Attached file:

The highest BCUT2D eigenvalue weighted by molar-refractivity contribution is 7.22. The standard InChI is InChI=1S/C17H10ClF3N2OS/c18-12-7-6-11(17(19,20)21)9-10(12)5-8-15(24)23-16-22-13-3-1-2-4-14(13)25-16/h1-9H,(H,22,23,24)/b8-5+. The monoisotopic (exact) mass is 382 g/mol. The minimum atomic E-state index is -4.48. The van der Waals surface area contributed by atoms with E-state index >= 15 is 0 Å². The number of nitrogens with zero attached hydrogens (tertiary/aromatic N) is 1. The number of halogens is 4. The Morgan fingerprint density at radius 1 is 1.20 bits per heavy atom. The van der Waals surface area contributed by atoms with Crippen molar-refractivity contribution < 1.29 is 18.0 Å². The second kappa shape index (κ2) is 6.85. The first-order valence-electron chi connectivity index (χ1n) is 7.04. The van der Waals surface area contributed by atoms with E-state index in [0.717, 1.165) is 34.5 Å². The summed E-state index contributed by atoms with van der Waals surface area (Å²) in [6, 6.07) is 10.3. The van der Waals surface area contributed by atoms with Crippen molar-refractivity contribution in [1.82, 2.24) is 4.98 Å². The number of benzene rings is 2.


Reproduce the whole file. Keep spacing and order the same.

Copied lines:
The highest BCUT2D eigenvalue weighted by molar-refractivity contribution is 7.22. The standard InChI is InChI=1S/C17H10ClF3N2OS/c18-12-7-6-11(17(19,20)21)9-10(12)5-8-15(24)23-16-22-13-3-1-2-4-14(13)25-16/h1-9H,(H,22,23,24)/b8-5+. The monoisotopic (exact) mass is 382 g/mol. The minimum atomic E-state index is -4.48. The van der Waals surface area contributed by atoms with E-state index >= 15 is 0 Å². The number of nitrogens with zero attached hydrogens (tertiary/aromatic N) is 1. The number of halogens is 4. The Morgan fingerprint density at radius 1 is 1.20 bits per heavy atom. The van der Waals surface area contributed by atoms with Crippen molar-refractivity contribution < 1.29 is 18.0 Å². The second kappa shape index (κ2) is 6.85. The first-order valence-electron chi connectivity index (χ1n) is 7.04. The van der Waals surface area contributed by atoms with E-state index in [0.717, 1.165) is 34.5 Å². The summed E-state index contributed by atoms with van der Waals surface area (Å²) in [6, 6.07) is 10.3. The van der Waals surface area contributed by atoms with Crippen molar-refractivity contribution in [1.82, 2.24) is 4.98 Å². The number of benzene rings is 2.